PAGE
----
As we read Mary’s song we have to ask ourselves: Are we the oppressed? Are we the poor? Are we the hungry? Are we the lowly?
Do we not belong to one of the wealthiest societies in the history of the human race? Do we not have medical treatments that most in history and in the world couldn’t even imagine? Does not more food cross our tables in one year than cross the tables of some in their whole lifetime? Are we not those who try to keep a firm grip, a desperate control, over their own lives, rather than living in the fear and trust of God?
Just when we were perhaps accepting Mary’s song as an invitation to an exuberant, personal, lively faith in the God of Jesus Christ; just as we were perhaps getting comfortable with the idea of a move beyond mere formality into personal engagement with a living Lord – all of a sudden this song pushes us back on our heels.
Yes, at one level, we’re prepared to praise God for his greatness; prepared to thank God for the gift of Jesus in Bethlehem; prepared to celebrate God’s remembrance of his people. But to sing this song is in a sense to sing a song that comes back at us with challenge and perhaps even judgment.
Otherwise put – this song announces a revolution, but a revolution with which we might hesitate to get on board.
Maybe a little aside is important here – there may in fact be some sense in which we are the lowly and the humble. In some real sense we may well be those who look for God to undo our grief and our pain – to lift us up. In some sense we may indeed be poor and in need of God’s blessing. Nevertheless we would be mistaken if we only interpreted Mary’s song only in terms of our personal struggles – for this song is also about very real political, economic, and social change. It is about the changed world God in Christ brings – a world in which our preoccupation with wealth and power and security and control of our lives is undone in a humble trust in God and in a humble service to those who live around us – these are lives lived in the strength of him who did not consider equality with God something to be grasped by made himself nothing, taking the very form of a servant.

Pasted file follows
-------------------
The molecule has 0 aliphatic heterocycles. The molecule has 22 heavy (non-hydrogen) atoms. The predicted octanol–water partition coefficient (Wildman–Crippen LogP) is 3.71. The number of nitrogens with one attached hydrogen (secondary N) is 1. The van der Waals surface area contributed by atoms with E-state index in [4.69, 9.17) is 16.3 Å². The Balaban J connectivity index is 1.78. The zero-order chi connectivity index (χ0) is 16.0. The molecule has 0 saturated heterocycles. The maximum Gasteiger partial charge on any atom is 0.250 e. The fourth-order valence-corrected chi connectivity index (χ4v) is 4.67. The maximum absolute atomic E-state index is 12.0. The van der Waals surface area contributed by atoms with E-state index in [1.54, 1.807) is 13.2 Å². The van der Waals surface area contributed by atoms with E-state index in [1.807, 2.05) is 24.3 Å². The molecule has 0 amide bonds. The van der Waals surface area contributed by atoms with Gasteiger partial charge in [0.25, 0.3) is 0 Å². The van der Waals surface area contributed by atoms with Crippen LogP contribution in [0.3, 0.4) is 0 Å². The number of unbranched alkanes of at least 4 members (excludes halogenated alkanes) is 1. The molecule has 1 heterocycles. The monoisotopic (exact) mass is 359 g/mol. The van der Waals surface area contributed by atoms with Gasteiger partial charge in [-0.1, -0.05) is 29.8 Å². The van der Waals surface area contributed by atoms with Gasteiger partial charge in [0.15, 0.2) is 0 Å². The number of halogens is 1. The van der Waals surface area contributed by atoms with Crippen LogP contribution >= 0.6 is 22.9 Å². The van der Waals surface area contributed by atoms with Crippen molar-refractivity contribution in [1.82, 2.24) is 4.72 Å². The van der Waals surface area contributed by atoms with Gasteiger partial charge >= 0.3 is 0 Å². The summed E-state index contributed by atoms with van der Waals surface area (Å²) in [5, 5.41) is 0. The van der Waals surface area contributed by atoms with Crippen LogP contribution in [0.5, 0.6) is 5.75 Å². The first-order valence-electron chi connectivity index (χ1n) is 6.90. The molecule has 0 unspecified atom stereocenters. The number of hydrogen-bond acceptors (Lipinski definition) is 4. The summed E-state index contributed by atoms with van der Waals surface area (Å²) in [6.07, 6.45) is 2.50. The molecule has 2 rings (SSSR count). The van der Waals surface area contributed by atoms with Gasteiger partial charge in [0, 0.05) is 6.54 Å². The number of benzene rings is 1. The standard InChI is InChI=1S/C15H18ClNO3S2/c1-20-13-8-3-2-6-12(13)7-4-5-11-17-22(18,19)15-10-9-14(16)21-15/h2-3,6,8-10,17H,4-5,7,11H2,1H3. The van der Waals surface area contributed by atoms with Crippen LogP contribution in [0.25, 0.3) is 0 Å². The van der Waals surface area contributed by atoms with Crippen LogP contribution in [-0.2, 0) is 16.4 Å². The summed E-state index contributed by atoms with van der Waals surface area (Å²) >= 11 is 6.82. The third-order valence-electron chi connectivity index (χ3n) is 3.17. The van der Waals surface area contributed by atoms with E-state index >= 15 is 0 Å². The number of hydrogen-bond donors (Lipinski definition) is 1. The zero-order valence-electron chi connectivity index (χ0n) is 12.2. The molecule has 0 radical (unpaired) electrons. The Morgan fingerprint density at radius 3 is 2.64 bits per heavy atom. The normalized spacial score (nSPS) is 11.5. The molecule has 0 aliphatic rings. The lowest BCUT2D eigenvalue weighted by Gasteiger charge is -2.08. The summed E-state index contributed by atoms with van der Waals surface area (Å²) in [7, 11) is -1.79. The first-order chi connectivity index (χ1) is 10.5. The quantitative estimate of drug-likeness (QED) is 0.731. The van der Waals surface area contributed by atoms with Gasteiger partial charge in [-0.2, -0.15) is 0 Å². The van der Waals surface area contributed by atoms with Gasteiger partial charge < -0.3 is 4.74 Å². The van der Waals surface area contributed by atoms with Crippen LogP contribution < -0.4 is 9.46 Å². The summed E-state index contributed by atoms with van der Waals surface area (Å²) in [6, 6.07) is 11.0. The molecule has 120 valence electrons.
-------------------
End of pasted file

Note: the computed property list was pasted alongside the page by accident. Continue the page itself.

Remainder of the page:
Mary’s song announces the revolution that Jesus brings. Are we prepared to sing this song?
Are we prepared to sing a song that calls for an undoing of some of our financial security?
Are we prepared to sing a song that calls for a weakening of the grip we have on our own future?
Are we prepared to sing a song that suggests the extension of someone else’s life-expectancy and a possible shortening of our own?
Are we prepared to sing a song that calls us to a life of radical service in the pattern of our Lord?
One of the very real temptations that every minister faces when she or he stands up to preach, is the temptation to wrap up every sermon into a pleasant package – perhaps with a bow neatly and symmetrically tied on top. Above all, there is a temptation to resolve any tensions lingering in the air, to clear up any ambiguities left in our minds, to make everyone feel comfortable in the end.
Mary’s song, however, won’t let us tie up this sermon in a nice package – a perfect little bow on top. It will allow us to end with mercy and grace, but that is not at all the same thing.
Mary’s song concludes with these words: “God has helped his servant Israel, in remembrance of his mercy, according to the promise he made to our ancestors, to Abraham and his descendants forever”
God comes in Christ to draw us close to himself, that we might respond with lively, exuberant praise of his name – that we might get personal with God. The first word and the last word is a word of grace. God does not finally abandon his people. God does not finally condemn. In Jesus Christ the first word and the last word is of God’s love toward us and the world God has made.
But that word of grace and love does nothing to alter the radical vision of life God gives us as he comes in Christ – a radical vision expressed in the song of Mary. Might we make this powerful, revolutionary prayer our own heartfelt prayer this Advent and Christmas season.